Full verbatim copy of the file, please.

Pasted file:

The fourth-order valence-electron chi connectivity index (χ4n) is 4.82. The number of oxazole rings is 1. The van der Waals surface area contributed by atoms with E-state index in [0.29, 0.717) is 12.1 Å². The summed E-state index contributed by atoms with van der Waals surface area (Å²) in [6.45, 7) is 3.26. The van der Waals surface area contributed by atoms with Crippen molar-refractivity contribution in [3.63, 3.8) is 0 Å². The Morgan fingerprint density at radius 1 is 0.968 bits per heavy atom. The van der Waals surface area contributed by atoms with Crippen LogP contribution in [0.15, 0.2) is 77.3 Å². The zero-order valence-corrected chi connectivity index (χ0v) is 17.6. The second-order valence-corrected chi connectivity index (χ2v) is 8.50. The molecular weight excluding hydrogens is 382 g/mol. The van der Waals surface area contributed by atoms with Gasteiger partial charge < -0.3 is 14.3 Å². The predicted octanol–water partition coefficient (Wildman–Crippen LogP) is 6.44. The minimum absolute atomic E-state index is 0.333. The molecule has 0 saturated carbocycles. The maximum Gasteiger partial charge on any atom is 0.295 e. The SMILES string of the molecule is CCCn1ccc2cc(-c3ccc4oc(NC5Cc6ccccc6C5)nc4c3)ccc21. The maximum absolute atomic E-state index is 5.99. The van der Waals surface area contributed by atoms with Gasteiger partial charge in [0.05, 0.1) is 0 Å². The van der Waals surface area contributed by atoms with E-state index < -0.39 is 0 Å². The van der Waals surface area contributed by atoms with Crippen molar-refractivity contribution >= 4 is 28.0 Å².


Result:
The fourth-order valence-electron chi connectivity index (χ4n) is 4.82. The number of oxazole rings is 1. The van der Waals surface area contributed by atoms with E-state index in [0.29, 0.717) is 12.1 Å². The summed E-state index contributed by atoms with van der Waals surface area (Å²) in [6.45, 7) is 3.26. The van der Waals surface area contributed by atoms with Crippen molar-refractivity contribution in [3.63, 3.8) is 0 Å². The Morgan fingerprint density at radius 1 is 0.968 bits per heavy atom. The van der Waals surface area contributed by atoms with Crippen LogP contribution in [0.15, 0.2) is 77.3 Å². The zero-order valence-corrected chi connectivity index (χ0v) is 17.6. The second-order valence-corrected chi connectivity index (χ2v) is 8.50. The molecular weight excluding hydrogens is 382 g/mol. The van der Waals surface area contributed by atoms with Gasteiger partial charge < -0.3 is 14.3 Å². The predicted octanol–water partition coefficient (Wildman–Crippen LogP) is 6.44. The minimum absolute atomic E-state index is 0.333. The molecule has 0 saturated carbocycles. The maximum Gasteiger partial charge on any atom is 0.295 e. The SMILES string of the molecule is CCCn1ccc2cc(-c3ccc4oc(NC5Cc6ccccc6C5)nc4c3)ccc21. The maximum absolute atomic E-state index is 5.99. The van der Waals surface area contributed by atoms with Gasteiger partial charge in [0.05, 0.1) is 0 Å². The van der Waals surface area contributed by atoms with E-state index < -0.39 is 0 Å². The van der Waals surface area contributed by atoms with Crippen molar-refractivity contribution >= 4 is 28.0 Å².